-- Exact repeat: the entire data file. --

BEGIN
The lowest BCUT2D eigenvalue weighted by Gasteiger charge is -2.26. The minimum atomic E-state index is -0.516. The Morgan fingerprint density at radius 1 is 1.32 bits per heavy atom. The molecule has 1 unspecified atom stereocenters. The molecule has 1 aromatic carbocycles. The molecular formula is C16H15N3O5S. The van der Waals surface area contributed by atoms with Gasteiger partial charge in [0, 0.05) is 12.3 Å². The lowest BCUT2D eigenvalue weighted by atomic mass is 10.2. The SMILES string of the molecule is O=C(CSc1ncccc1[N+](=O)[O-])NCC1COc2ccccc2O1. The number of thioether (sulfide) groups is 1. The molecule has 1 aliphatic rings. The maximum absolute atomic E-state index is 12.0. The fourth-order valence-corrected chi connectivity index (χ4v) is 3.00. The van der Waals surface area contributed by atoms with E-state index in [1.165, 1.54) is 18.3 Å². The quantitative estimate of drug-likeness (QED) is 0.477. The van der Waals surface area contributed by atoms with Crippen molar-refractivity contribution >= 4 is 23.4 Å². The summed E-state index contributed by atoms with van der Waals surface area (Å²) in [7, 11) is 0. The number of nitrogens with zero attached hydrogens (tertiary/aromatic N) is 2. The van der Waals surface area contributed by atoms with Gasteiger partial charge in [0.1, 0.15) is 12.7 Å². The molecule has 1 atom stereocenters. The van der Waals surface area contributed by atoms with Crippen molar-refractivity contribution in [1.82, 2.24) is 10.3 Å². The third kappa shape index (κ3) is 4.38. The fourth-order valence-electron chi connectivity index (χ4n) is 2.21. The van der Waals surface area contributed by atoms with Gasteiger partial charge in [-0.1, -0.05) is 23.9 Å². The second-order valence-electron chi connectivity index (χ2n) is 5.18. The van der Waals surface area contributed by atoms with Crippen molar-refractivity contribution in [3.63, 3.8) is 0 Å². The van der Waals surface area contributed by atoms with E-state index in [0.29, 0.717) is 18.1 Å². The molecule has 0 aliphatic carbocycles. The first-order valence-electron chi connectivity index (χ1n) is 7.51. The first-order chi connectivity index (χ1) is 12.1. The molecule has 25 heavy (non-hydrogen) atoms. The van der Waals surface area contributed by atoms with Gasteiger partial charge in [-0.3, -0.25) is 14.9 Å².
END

The lowest BCUT2D eigenvalue weighted by Gasteiger charge is -2.26. The minimum atomic E-state index is -0.516. The Morgan fingerprint density at radius 1 is 1.32 bits per heavy atom. The molecule has 1 unspecified atom stereocenters. The molecule has 1 aromatic carbocycles. The molecular formula is C16H15N3O5S. The van der Waals surface area contributed by atoms with Gasteiger partial charge in [0, 0.05) is 12.3 Å². The lowest BCUT2D eigenvalue weighted by atomic mass is 10.2. The SMILES string of the molecule is O=C(CSc1ncccc1[N+](=O)[O-])NCC1COc2ccccc2O1. The number of thioether (sulfide) groups is 1. The molecule has 1 aliphatic rings. The maximum absolute atomic E-state index is 12.0. The fourth-order valence-corrected chi connectivity index (χ4v) is 3.00. The van der Waals surface area contributed by atoms with E-state index in [1.165, 1.54) is 18.3 Å². The quantitative estimate of drug-likeness (QED) is 0.477. The van der Waals surface area contributed by atoms with Crippen molar-refractivity contribution >= 4 is 23.4 Å². The summed E-state index contributed by atoms with van der Waals surface area (Å²) in [7, 11) is 0. The number of nitrogens with zero attached hydrogens (tertiary/aromatic N) is 2. The van der Waals surface area contributed by atoms with Gasteiger partial charge in [0.1, 0.15) is 12.7 Å². The molecule has 1 atom stereocenters. The van der Waals surface area contributed by atoms with Crippen molar-refractivity contribution in [1.82, 2.24) is 10.3 Å². The third kappa shape index (κ3) is 4.38. The fourth-order valence-electron chi connectivity index (χ4n) is 2.21. The van der Waals surface area contributed by atoms with Gasteiger partial charge in [-0.1, -0.05) is 23.9 Å². The second-order valence-electron chi connectivity index (χ2n) is 5.18. The van der Waals surface area contributed by atoms with Crippen molar-refractivity contribution in [3.63, 3.8) is 0 Å². The van der Waals surface area contributed by atoms with E-state index in [0.29, 0.717) is 18.1 Å². The molecule has 0 aliphatic carbocycles. The first-order valence-electron chi connectivity index (χ1n) is 7.51. The first-order chi connectivity index (χ1) is 12.1. The molecule has 25 heavy (non-hydrogen) atoms. The van der Waals surface area contributed by atoms with Gasteiger partial charge in [-0.3, -0.25) is 14.9 Å².